I live on the road, in hotels, and at airports. Whereas some people keep suitcases at the back of their closets, I live out of mine.
So when I read about the Genius Pack on USAToday.com, I was excited to try it out! I trusted the site, and the suitcase was exactly what I'd been looking for. I ordered one that day.
The case arrived quickly and had all the compartments and fancy add-ons I had hoped for (better pockets, phone charger built in, dirty laundry compartment). I was a happy customer and decided to tweet about it.
A bunch of my followers jumped in and replied, some of whom were also looking for suitcases. Travel, and anything to make it more comfortable, is a popular topic on Twitter, and the tweet led to a great conversation.
You know who didn't join in though? Genius Pack. The company remained quiet.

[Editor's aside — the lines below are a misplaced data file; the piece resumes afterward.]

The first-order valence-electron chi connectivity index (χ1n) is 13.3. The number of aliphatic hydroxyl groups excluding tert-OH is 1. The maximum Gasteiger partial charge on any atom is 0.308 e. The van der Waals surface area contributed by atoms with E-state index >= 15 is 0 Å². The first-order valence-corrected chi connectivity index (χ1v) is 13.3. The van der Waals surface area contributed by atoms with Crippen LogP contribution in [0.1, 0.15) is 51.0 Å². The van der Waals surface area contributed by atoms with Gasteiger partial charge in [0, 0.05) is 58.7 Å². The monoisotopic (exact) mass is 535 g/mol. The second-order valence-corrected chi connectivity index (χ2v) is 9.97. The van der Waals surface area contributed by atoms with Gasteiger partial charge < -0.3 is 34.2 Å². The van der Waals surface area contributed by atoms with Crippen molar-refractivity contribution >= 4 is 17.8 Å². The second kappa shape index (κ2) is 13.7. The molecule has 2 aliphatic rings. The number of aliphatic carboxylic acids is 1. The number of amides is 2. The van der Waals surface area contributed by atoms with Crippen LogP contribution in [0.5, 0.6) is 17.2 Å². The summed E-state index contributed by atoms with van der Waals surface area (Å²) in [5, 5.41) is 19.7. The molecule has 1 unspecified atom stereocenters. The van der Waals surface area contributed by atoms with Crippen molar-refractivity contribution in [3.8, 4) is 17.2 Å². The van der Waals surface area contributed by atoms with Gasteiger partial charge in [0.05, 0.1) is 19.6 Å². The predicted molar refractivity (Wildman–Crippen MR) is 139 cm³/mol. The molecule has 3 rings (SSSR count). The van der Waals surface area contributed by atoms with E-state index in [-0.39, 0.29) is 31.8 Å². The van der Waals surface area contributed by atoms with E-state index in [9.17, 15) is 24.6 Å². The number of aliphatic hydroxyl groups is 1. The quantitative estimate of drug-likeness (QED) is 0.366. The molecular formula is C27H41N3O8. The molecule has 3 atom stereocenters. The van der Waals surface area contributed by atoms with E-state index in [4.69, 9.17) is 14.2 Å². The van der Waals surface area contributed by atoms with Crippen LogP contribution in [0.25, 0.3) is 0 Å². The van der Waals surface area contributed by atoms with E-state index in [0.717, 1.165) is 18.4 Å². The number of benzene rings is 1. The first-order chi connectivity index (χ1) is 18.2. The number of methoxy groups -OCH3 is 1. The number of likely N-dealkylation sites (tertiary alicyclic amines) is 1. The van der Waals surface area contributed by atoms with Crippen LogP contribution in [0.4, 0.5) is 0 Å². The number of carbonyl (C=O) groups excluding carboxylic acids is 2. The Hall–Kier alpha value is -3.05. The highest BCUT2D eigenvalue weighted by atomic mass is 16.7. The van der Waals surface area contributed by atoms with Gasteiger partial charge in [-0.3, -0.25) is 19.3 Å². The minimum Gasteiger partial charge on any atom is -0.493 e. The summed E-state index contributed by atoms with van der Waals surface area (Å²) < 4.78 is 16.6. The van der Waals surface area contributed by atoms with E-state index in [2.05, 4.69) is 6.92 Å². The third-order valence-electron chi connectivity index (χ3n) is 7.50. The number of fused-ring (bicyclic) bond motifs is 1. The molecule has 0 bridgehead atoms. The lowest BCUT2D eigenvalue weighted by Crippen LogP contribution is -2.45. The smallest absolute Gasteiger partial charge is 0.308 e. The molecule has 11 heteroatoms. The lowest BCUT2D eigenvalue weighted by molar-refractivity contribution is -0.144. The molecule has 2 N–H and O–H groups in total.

When would-be or happy current customers mention your product or service, they are putting up their hands for a high five. It's not to say when we compliment a brand we have to get a reply, but when we make an effort to include the Twitter name, it shows we are including you in the conversation. (I still remember my first reply from a brand, Cirque du Soleil. Love them.) This is an opportunity for engagement that is all too often ignored. As businesses we are quick to reply to angry customers but often leave happy ones hanging.